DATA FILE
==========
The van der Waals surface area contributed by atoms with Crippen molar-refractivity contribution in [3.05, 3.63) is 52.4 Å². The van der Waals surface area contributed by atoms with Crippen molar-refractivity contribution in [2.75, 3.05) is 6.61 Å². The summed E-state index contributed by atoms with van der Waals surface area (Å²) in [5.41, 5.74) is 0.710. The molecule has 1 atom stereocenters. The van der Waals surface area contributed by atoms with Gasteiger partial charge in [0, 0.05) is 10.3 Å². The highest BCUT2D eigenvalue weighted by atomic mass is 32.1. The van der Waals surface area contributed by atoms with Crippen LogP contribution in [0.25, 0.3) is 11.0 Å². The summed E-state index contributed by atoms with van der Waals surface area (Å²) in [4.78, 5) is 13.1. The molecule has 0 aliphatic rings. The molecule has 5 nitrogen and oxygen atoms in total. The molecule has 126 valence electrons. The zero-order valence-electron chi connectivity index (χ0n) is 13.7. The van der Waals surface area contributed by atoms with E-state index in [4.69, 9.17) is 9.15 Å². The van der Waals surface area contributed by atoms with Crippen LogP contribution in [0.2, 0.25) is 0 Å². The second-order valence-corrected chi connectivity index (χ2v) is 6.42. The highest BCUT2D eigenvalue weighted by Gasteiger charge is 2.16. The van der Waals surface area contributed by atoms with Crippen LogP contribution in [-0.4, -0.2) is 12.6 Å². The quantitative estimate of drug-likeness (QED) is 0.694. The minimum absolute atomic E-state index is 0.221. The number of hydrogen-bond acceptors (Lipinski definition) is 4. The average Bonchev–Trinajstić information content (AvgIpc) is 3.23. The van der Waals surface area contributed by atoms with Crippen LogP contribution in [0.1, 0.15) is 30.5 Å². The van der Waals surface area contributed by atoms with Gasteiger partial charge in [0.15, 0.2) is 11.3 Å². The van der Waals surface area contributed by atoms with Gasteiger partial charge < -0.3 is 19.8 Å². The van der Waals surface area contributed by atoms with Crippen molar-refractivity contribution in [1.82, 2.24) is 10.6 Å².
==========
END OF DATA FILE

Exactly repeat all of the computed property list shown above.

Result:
The van der Waals surface area contributed by atoms with Crippen molar-refractivity contribution in [3.05, 3.63) is 52.4 Å². The van der Waals surface area contributed by atoms with Crippen molar-refractivity contribution in [2.75, 3.05) is 6.61 Å². The summed E-state index contributed by atoms with van der Waals surface area (Å²) in [5.41, 5.74) is 0.710. The molecule has 1 atom stereocenters. The van der Waals surface area contributed by atoms with Gasteiger partial charge in [0, 0.05) is 10.3 Å². The highest BCUT2D eigenvalue weighted by atomic mass is 32.1. The van der Waals surface area contributed by atoms with Crippen LogP contribution in [0.25, 0.3) is 11.0 Å². The summed E-state index contributed by atoms with van der Waals surface area (Å²) in [4.78, 5) is 13.1. The molecule has 0 aliphatic rings. The molecule has 5 nitrogen and oxygen atoms in total. The molecule has 126 valence electrons. The zero-order valence-electron chi connectivity index (χ0n) is 13.7. The van der Waals surface area contributed by atoms with E-state index in [4.69, 9.17) is 9.15 Å². The van der Waals surface area contributed by atoms with Crippen LogP contribution in [0.2, 0.25) is 0 Å². The second-order valence-corrected chi connectivity index (χ2v) is 6.42. The highest BCUT2D eigenvalue weighted by Gasteiger charge is 2.16. The van der Waals surface area contributed by atoms with Crippen LogP contribution in [-0.4, -0.2) is 12.6 Å². The quantitative estimate of drug-likeness (QED) is 0.694. The minimum absolute atomic E-state index is 0.221. The number of hydrogen-bond acceptors (Lipinski definition) is 4. The average Bonchev–Trinajstić information content (AvgIpc) is 3.23. The van der Waals surface area contributed by atoms with Crippen LogP contribution in [0.1, 0.15) is 30.5 Å². The van der Waals surface area contributed by atoms with Gasteiger partial charge in [0.15, 0.2) is 11.3 Å². The van der Waals surface area contributed by atoms with Gasteiger partial charge < -0.3 is 19.8 Å². The van der Waals surface area contributed by atoms with Crippen molar-refractivity contribution in [1.82, 2.24) is 10.6 Å².